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  •   NATO May Join in Airdrops to Refugees in Hiding

    Saturday, June 12, 1999; Page A16

    After raining tons of bombs on Yugoslavia in the last 2 1/2 months, NATO is considering a new mission for its planes: dropping food packages to hungry refugees hiding out in remote parts of Kosovo, U.S. officials said yesterday.

    At the same time, a private relief operation funded by the U.S. government is gearing up to double its own airdrops out of concern that U.N. truck convoys may not be able to deliver food soon enough to save some of Kosovo's more malnourished internal refugees from starvation.

    U.N. agencies plan to send in an initial truck convoy bearing 250 tons of food and other supplies as soon as NATO ground forces secure main roads, the U.N. High Commissioner for Refugees announced yesterday.

    The aim of the air and land missions is to provide quick relief to an estimated 500,000 to 600,000 ethnic Albanians who have been driven from their homes by Serbian forces but have remained in Kosovo as "displaced persons." They are believed generally to be in much worse shape than the 800,000 people who have sought refuge in neighboring states.

    In addition to food packages, NATO is being urged to drop thousands of leaflets over Kosovo warning people to refrain from rushing back to their homes until NATO forces have had a chance to clear mines, said Brian Atwood, administrator of the U.S. Agency for International Development.

    AID wants the planes to deliver as many as a million "humanitarian daily rations" -- specially formulated high-protein versions of U.S. military meals -- within a few days. But the matter is still under discussion by NATO and U.S. military officers, AID officials said.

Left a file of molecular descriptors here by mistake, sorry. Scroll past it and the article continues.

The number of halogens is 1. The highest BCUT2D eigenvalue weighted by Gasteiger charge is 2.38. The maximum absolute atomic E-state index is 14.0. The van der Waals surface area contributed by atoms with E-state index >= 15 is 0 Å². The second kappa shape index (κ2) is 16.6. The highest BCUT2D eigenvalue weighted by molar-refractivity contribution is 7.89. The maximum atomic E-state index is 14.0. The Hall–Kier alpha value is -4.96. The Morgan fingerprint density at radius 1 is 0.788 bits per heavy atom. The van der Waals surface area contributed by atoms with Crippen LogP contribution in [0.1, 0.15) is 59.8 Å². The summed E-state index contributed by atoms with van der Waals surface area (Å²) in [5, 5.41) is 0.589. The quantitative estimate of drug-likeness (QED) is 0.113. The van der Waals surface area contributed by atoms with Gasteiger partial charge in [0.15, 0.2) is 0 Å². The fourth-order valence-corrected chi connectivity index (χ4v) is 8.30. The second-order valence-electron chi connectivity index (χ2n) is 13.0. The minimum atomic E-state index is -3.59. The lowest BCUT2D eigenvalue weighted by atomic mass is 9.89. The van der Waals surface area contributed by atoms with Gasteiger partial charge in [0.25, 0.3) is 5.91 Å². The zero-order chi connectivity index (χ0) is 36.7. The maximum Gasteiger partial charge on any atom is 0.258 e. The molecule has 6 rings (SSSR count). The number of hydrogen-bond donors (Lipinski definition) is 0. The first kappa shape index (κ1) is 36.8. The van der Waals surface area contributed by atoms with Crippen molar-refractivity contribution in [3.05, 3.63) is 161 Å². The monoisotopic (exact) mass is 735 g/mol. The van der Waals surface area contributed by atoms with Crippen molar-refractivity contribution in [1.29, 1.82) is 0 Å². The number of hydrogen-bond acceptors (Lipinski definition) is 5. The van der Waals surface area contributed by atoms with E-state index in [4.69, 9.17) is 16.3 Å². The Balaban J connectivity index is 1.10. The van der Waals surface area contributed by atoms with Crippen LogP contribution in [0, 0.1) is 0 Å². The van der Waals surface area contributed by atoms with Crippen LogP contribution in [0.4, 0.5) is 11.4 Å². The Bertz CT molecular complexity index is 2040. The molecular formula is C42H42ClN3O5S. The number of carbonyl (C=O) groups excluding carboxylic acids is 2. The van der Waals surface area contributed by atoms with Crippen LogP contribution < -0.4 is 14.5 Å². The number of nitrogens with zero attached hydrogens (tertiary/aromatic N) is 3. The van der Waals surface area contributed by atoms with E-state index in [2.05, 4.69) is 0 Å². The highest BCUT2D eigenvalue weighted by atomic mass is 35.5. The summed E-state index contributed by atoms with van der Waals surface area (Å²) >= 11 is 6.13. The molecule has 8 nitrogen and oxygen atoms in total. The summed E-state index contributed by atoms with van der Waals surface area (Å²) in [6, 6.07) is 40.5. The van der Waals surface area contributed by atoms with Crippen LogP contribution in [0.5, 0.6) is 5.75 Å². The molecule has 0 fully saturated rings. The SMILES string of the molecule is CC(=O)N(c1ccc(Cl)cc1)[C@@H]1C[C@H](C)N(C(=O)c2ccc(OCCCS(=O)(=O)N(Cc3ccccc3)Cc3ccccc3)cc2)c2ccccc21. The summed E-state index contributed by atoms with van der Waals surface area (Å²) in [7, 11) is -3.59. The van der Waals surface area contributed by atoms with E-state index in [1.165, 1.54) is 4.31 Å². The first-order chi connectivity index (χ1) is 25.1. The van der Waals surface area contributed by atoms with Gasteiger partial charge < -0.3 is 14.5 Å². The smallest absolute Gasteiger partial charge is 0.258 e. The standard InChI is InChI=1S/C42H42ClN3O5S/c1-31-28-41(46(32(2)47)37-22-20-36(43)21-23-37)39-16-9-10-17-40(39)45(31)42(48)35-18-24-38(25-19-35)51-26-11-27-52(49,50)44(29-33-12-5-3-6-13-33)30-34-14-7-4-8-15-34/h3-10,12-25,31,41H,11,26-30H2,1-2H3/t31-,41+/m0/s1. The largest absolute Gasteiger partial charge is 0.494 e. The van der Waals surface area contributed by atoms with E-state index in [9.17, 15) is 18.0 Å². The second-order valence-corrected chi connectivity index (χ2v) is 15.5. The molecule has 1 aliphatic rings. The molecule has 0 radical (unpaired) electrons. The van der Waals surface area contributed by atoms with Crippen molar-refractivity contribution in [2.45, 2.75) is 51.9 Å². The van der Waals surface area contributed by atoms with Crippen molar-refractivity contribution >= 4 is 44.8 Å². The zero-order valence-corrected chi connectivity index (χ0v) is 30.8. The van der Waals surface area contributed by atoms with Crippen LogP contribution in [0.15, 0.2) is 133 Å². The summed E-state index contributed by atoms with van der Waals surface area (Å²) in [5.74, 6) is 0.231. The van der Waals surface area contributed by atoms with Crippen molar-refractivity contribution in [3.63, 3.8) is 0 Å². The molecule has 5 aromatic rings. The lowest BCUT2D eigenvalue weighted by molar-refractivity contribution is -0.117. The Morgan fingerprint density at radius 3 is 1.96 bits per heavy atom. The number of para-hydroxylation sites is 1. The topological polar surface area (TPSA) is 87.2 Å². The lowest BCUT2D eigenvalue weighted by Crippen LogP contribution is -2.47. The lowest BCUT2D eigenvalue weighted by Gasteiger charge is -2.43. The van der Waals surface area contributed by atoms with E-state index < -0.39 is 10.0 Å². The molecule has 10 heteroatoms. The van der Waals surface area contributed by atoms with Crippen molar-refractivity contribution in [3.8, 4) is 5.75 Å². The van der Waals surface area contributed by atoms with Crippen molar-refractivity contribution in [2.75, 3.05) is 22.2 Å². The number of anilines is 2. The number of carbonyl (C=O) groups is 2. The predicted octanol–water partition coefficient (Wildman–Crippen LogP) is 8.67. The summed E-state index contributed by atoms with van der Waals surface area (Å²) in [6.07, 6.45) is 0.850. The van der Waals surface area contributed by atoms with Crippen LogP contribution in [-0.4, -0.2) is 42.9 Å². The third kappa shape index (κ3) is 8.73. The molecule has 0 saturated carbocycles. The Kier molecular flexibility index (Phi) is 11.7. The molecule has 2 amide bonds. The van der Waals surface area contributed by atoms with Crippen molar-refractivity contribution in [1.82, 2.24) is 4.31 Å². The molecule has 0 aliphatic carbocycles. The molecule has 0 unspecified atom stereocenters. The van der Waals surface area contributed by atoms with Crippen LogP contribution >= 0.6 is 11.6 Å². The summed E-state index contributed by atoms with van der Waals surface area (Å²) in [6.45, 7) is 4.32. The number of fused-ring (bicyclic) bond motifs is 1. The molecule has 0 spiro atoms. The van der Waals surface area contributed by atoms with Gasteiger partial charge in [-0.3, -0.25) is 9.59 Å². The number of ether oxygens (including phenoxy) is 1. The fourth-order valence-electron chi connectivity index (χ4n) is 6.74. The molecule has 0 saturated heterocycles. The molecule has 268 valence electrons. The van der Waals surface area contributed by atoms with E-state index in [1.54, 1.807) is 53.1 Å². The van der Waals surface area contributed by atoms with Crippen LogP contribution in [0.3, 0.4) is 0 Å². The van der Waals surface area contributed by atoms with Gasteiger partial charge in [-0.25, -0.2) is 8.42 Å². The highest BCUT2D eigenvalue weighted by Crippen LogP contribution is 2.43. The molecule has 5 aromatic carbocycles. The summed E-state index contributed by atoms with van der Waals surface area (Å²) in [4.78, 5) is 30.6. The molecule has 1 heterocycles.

Meanwhile, the International Rescue Committee plans to step up the food drops it began May 30 with civilian planes and crews from Moldova, said Barbara Smith, a vice president of the private relief group. So far, the AID-funded operation has dropped 12 tons of food, persevering despite an early scare when its first flight came under antiaircraft fire over Kosovo.

    The committee has been using two Russian-made Antonov 26 cargo planes to drop U.S. humanitarian daily rations and Swiss high-energy biscuits. A third plane from Moldova is due to join the operation at Pescara, Italy, by Monday, and Britain has offered to supply two C130 transport planes, with crews and support personnel, to boost the committee's airdrop capacity, said Hugh Parmer, an AID assistant administrator.

    "We have established a very fragile lifeline for a small number of people, and we want to expand on it now," he said. "If trucks get there quickly, that's fine. But if they don't, we'll at least have some steady supplies of rations into those isolated areas."

    For Kosovo's internally displaced, the peace agreement "has come just in time, because they couldn't have gone on much longer," Atwood said.

    © 1999 The Washington Post Company

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